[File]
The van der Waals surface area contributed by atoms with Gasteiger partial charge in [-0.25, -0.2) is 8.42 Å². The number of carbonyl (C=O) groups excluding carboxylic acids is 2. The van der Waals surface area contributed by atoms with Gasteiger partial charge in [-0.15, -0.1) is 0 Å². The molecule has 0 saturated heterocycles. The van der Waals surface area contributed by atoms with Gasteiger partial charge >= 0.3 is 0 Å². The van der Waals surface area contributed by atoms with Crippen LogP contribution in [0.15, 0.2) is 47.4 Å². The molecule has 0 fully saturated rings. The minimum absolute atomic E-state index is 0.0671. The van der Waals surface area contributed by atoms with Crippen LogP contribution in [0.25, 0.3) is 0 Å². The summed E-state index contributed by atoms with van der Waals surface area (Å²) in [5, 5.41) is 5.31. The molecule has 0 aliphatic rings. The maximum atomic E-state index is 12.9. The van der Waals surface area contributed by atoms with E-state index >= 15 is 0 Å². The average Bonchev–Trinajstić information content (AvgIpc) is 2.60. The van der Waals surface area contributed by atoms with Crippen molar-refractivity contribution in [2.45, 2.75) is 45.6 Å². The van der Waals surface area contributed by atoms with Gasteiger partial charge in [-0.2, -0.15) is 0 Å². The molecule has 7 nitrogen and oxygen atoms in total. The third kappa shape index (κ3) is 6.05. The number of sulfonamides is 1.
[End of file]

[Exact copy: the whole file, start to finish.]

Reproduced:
The van der Waals surface area contributed by atoms with Gasteiger partial charge in [-0.25, -0.2) is 8.42 Å². The number of carbonyl (C=O) groups excluding carboxylic acids is 2. The van der Waals surface area contributed by atoms with Gasteiger partial charge in [-0.15, -0.1) is 0 Å². The molecule has 0 saturated heterocycles. The van der Waals surface area contributed by atoms with Gasteiger partial charge >= 0.3 is 0 Å². The van der Waals surface area contributed by atoms with Crippen LogP contribution in [0.15, 0.2) is 47.4 Å². The molecule has 0 fully saturated rings. The minimum absolute atomic E-state index is 0.0671. The van der Waals surface area contributed by atoms with Crippen LogP contribution in [0.25, 0.3) is 0 Å². The summed E-state index contributed by atoms with van der Waals surface area (Å²) in [5, 5.41) is 5.31. The molecule has 0 aliphatic rings. The maximum atomic E-state index is 12.9. The van der Waals surface area contributed by atoms with E-state index >= 15 is 0 Å². The average Bonchev–Trinajstić information content (AvgIpc) is 2.60. The van der Waals surface area contributed by atoms with Crippen molar-refractivity contribution in [2.45, 2.75) is 45.6 Å². The van der Waals surface area contributed by atoms with Gasteiger partial charge in [-0.2, -0.15) is 0 Å². The molecule has 7 nitrogen and oxygen atoms in total. The third kappa shape index (κ3) is 6.05. The number of sulfonamides is 1.